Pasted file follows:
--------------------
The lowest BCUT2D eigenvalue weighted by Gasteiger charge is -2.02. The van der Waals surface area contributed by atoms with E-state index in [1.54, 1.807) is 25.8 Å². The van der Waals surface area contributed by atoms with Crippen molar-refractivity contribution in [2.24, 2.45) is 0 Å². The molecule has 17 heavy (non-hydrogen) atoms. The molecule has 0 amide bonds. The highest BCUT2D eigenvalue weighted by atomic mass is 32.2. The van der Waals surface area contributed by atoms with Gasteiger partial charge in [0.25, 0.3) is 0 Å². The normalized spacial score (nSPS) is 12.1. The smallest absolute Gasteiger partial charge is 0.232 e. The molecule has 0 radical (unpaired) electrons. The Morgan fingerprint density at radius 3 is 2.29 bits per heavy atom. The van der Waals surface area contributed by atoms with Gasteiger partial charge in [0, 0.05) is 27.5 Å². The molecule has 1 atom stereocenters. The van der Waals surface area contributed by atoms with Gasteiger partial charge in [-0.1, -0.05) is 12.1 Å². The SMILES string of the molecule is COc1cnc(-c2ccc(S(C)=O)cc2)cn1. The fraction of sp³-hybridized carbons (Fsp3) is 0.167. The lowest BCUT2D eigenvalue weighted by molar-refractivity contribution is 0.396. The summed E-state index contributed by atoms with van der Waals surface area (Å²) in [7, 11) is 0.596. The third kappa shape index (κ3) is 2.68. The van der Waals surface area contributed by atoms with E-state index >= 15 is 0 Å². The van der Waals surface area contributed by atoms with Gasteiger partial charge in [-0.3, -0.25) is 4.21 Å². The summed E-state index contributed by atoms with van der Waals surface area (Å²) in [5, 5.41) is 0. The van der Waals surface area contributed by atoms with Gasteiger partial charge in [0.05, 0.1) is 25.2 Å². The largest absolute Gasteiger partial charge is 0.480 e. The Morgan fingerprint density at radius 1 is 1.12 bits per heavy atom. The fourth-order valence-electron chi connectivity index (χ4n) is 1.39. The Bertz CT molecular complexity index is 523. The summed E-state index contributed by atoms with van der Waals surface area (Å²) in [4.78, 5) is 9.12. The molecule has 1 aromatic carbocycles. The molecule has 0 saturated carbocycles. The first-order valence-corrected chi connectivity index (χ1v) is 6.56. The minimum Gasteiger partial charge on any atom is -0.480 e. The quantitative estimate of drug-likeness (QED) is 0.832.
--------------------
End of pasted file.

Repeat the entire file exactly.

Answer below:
The lowest BCUT2D eigenvalue weighted by Gasteiger charge is -2.02. The van der Waals surface area contributed by atoms with E-state index in [1.54, 1.807) is 25.8 Å². The van der Waals surface area contributed by atoms with Crippen molar-refractivity contribution in [2.24, 2.45) is 0 Å². The molecule has 17 heavy (non-hydrogen) atoms. The molecule has 0 amide bonds. The highest BCUT2D eigenvalue weighted by atomic mass is 32.2. The van der Waals surface area contributed by atoms with Gasteiger partial charge in [0.25, 0.3) is 0 Å². The normalized spacial score (nSPS) is 12.1. The smallest absolute Gasteiger partial charge is 0.232 e. The molecule has 0 radical (unpaired) electrons. The Morgan fingerprint density at radius 3 is 2.29 bits per heavy atom. The van der Waals surface area contributed by atoms with Gasteiger partial charge in [0, 0.05) is 27.5 Å². The molecule has 1 atom stereocenters. The van der Waals surface area contributed by atoms with Gasteiger partial charge in [-0.1, -0.05) is 12.1 Å². The SMILES string of the molecule is COc1cnc(-c2ccc(S(C)=O)cc2)cn1. The fraction of sp³-hybridized carbons (Fsp3) is 0.167. The lowest BCUT2D eigenvalue weighted by molar-refractivity contribution is 0.396. The summed E-state index contributed by atoms with van der Waals surface area (Å²) in [7, 11) is 0.596. The third kappa shape index (κ3) is 2.68. The van der Waals surface area contributed by atoms with E-state index >= 15 is 0 Å². The van der Waals surface area contributed by atoms with Gasteiger partial charge in [-0.3, -0.25) is 4.21 Å². The summed E-state index contributed by atoms with van der Waals surface area (Å²) in [5, 5.41) is 0. The van der Waals surface area contributed by atoms with Gasteiger partial charge in [0.05, 0.1) is 25.2 Å². The largest absolute Gasteiger partial charge is 0.480 e. The Morgan fingerprint density at radius 1 is 1.12 bits per heavy atom. The fourth-order valence-electron chi connectivity index (χ4n) is 1.39. The Bertz CT molecular complexity index is 523. The summed E-state index contributed by atoms with van der Waals surface area (Å²) in [4.78, 5) is 9.12. The molecule has 1 aromatic carbocycles. The molecule has 0 saturated carbocycles. The first-order valence-corrected chi connectivity index (χ1v) is 6.56. The minimum Gasteiger partial charge on any atom is -0.480 e. The quantitative estimate of drug-likeness (QED) is 0.832.